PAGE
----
1. Temporary employment
This is when a worker is engaged only for a finite length of time. Temporary work includes fixed-term, project- or task-based contracts, seasonal work and casual work, including day labour. For an example, Akash works as a day labourer on a construction site. He must arrive at the site early each morning to be certain of securing a day’s work. When Isabelle left school last summer, she found a job in a warehouse on a three-month contract. She hopes that her contract will be renewed at the end of the month.
2. Part-time employment
People in part-time employees work fewer hours than people in comparable full-time employment. Part-time employment can allow certain workers to combine work with child rearing, studies or training. However, working hours can sometimes be very short and unpredictable, as in the case of zero-hours contracts. For an example, Nathalie works in an office, but she found it difficult to combine a full-time job with caring for her two small children. This year, she has been working part-time. She finds the situation less stressful, although not ideal financially. Carlos is a fast-food worker. He was employed under a zero-hours contract and not scheduled to work for three weeks in a row at one point, receiving no pay during this time. Recently, his union negotiated a collective agreement guaranteeing 24 hours of work per week.
3. Multi-party employment
This is when a worker is paid by one company – a temporary work agency or subcontractor – but performs work for another company at its place of business. There is usually no employment relationship between the worker and the company to which he or she provides their services. For an example, Pranav works on the assembly line of a major electronics producer. Some of his fellow workers are employed by the company, but he was sent there through a temporary agency. The agency is legally his employer, but the factory supervisor directs his work.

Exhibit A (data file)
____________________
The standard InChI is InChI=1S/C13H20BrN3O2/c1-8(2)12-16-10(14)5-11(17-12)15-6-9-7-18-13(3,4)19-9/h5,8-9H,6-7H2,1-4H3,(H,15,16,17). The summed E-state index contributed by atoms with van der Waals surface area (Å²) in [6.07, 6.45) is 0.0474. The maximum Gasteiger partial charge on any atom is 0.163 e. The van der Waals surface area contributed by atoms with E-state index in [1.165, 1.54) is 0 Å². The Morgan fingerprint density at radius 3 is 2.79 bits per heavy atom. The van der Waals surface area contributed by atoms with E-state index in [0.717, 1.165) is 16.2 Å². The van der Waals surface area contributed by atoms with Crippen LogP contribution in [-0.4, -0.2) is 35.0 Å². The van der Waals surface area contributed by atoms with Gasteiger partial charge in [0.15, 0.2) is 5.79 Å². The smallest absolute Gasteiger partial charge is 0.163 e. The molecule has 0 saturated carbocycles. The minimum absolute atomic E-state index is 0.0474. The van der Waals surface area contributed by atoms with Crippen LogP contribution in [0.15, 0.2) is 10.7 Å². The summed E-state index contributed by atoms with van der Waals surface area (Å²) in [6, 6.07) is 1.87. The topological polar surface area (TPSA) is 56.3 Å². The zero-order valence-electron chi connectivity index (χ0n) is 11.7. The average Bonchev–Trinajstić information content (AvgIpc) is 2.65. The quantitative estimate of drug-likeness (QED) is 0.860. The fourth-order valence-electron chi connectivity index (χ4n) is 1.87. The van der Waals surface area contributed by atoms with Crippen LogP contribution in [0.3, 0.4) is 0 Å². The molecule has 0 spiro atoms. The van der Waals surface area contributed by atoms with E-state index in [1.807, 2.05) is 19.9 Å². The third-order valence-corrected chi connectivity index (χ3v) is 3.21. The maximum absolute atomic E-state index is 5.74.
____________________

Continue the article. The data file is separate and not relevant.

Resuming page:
4. Disguised employment
Disguised employment is when workers are hired as independent contractors but their work is monitored by their supervisors as though they were employees. The real nature of the working relationship is hidden to bypass labour regulations. For an example, Paul was employed as a mason in a small construction company. One day, his employer told him that they could no longer afford to pay social security contributions on his salary. To save costs, Paul was fired, but then immediately engaged as a contractor by the same company to perform the same type of work as before. Paul no longer has a holiday or sick leave entitlements and is now responsible for securing his own health insurance and pension.
5. Dependent self-employment
Dependent self-employment is a grey area. It is when workers perform services for a business under a commercial contract but depends heavily on a small number of clients for their income. They are legally independent but economically dependent. For an example, Leia has been working as the principal graphic designer for a mid-size clothing brand for two years, but she does not have an employment contract. She receives most of her income from this company and devotes most of her time to them. The company often calls her to request last minute changes, making it difficult for her to take on any new clients.